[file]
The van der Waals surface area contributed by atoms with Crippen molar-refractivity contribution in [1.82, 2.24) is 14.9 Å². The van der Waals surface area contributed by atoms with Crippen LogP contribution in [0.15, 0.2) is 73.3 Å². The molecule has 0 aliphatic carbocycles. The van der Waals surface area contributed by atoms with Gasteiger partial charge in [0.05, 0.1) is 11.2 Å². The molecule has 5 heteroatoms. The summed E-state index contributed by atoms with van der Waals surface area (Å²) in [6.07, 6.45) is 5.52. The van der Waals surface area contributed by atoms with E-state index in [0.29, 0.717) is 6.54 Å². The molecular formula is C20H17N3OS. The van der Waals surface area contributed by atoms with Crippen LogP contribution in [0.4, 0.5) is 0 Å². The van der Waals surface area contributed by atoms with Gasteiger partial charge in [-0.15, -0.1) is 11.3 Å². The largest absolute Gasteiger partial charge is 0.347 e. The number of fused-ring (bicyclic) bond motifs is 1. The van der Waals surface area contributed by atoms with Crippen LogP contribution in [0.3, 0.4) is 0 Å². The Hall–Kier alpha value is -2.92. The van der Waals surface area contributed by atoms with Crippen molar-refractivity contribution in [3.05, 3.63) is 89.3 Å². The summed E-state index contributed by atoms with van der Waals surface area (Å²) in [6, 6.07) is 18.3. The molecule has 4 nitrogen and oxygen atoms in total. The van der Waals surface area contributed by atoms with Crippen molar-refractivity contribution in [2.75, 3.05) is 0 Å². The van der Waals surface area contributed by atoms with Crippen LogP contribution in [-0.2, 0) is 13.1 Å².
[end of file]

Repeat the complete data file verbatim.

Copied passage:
The van der Waals surface area contributed by atoms with Crippen molar-refractivity contribution in [1.82, 2.24) is 14.9 Å². The van der Waals surface area contributed by atoms with Crippen LogP contribution in [0.15, 0.2) is 73.3 Å². The molecule has 0 aliphatic carbocycles. The van der Waals surface area contributed by atoms with Gasteiger partial charge in [0.05, 0.1) is 11.2 Å². The molecule has 5 heteroatoms. The summed E-state index contributed by atoms with van der Waals surface area (Å²) in [6.07, 6.45) is 5.52. The van der Waals surface area contributed by atoms with E-state index in [0.29, 0.717) is 6.54 Å². The molecular formula is C20H17N3OS. The van der Waals surface area contributed by atoms with Crippen LogP contribution in [0.4, 0.5) is 0 Å². The van der Waals surface area contributed by atoms with Gasteiger partial charge in [-0.15, -0.1) is 11.3 Å². The largest absolute Gasteiger partial charge is 0.347 e. The number of fused-ring (bicyclic) bond motifs is 1. The van der Waals surface area contributed by atoms with Crippen LogP contribution in [0.3, 0.4) is 0 Å². The Hall–Kier alpha value is -2.92. The van der Waals surface area contributed by atoms with Crippen molar-refractivity contribution in [3.05, 3.63) is 89.3 Å². The summed E-state index contributed by atoms with van der Waals surface area (Å²) in [6, 6.07) is 18.3. The molecule has 4 nitrogen and oxygen atoms in total. The van der Waals surface area contributed by atoms with Crippen molar-refractivity contribution in [2.75, 3.05) is 0 Å². The van der Waals surface area contributed by atoms with Crippen LogP contribution in [-0.2, 0) is 13.1 Å².